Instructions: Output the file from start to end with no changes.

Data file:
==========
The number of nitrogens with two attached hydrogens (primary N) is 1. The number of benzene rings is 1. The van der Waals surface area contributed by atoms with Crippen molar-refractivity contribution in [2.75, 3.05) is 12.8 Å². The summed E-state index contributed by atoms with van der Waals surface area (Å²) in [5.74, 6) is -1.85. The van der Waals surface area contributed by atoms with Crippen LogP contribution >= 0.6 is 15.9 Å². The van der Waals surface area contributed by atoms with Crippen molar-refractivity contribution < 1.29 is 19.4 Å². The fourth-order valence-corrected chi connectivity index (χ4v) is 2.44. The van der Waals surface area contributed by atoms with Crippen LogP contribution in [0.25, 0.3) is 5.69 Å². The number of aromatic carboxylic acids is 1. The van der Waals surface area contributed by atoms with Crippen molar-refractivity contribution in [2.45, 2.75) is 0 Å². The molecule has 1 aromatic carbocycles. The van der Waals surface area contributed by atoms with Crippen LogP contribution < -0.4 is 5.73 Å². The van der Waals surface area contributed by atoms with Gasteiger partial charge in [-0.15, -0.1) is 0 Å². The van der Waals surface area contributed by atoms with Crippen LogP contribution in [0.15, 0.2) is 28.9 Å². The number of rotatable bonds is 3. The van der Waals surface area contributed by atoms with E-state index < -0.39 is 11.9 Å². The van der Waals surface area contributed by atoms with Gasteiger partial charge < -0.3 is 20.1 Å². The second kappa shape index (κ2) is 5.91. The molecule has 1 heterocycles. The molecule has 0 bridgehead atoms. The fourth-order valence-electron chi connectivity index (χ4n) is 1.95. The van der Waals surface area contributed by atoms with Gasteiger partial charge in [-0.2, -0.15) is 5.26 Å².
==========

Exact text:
The number of nitrogens with two attached hydrogens (primary N) is 1. The number of benzene rings is 1. The van der Waals surface area contributed by atoms with Crippen molar-refractivity contribution in [2.75, 3.05) is 12.8 Å². The summed E-state index contributed by atoms with van der Waals surface area (Å²) in [5.74, 6) is -1.85. The van der Waals surface area contributed by atoms with Crippen LogP contribution >= 0.6 is 15.9 Å². The van der Waals surface area contributed by atoms with Crippen molar-refractivity contribution < 1.29 is 19.4 Å². The fourth-order valence-corrected chi connectivity index (χ4v) is 2.44. The van der Waals surface area contributed by atoms with Crippen LogP contribution in [0.25, 0.3) is 5.69 Å². The number of aromatic carboxylic acids is 1. The van der Waals surface area contributed by atoms with Crippen molar-refractivity contribution in [2.45, 2.75) is 0 Å². The molecule has 1 aromatic carbocycles. The van der Waals surface area contributed by atoms with Crippen LogP contribution < -0.4 is 5.73 Å². The van der Waals surface area contributed by atoms with Gasteiger partial charge in [-0.15, -0.1) is 0 Å². The van der Waals surface area contributed by atoms with Crippen LogP contribution in [0.15, 0.2) is 28.9 Å². The number of rotatable bonds is 3. The van der Waals surface area contributed by atoms with E-state index < -0.39 is 11.9 Å². The van der Waals surface area contributed by atoms with Gasteiger partial charge < -0.3 is 20.1 Å². The second kappa shape index (κ2) is 5.91. The molecule has 1 heterocycles. The molecule has 0 bridgehead atoms. The fourth-order valence-electron chi connectivity index (χ4n) is 1.95. The van der Waals surface area contributed by atoms with Gasteiger partial charge in [-0.2, -0.15) is 5.26 Å².